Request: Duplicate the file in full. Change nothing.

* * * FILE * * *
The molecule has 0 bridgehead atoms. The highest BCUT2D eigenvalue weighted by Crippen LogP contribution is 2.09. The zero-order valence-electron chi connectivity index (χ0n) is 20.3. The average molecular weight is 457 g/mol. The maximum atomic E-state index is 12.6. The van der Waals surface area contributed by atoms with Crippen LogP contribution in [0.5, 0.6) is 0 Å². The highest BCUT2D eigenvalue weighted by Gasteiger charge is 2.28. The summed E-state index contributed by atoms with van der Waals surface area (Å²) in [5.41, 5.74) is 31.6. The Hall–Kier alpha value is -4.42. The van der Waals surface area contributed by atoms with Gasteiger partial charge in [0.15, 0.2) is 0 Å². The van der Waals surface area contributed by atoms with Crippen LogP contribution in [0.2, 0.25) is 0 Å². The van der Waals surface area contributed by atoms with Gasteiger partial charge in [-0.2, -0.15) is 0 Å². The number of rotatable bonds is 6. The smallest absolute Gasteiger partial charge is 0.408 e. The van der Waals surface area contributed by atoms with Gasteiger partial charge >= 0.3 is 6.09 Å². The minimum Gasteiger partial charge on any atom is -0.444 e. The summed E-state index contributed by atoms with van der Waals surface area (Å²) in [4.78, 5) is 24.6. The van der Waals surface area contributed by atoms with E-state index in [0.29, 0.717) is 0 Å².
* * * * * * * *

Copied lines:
The molecule has 0 bridgehead atoms. The highest BCUT2D eigenvalue weighted by Crippen LogP contribution is 2.09. The zero-order valence-electron chi connectivity index (χ0n) is 20.3. The average molecular weight is 457 g/mol. The maximum atomic E-state index is 12.6. The van der Waals surface area contributed by atoms with Crippen LogP contribution in [0.5, 0.6) is 0 Å². The highest BCUT2D eigenvalue weighted by Gasteiger charge is 2.28. The summed E-state index contributed by atoms with van der Waals surface area (Å²) in [5.41, 5.74) is 31.6. The Hall–Kier alpha value is -4.42. The van der Waals surface area contributed by atoms with Gasteiger partial charge in [0.15, 0.2) is 0 Å². The van der Waals surface area contributed by atoms with Crippen LogP contribution in [0.2, 0.25) is 0 Å². The van der Waals surface area contributed by atoms with Gasteiger partial charge in [-0.2, -0.15) is 0 Å². The number of rotatable bonds is 6. The smallest absolute Gasteiger partial charge is 0.408 e. The van der Waals surface area contributed by atoms with Gasteiger partial charge >= 0.3 is 6.09 Å². The minimum Gasteiger partial charge on any atom is -0.444 e. The summed E-state index contributed by atoms with van der Waals surface area (Å²) in [4.78, 5) is 24.6. The van der Waals surface area contributed by atoms with E-state index in [0.29, 0.717) is 0 Å².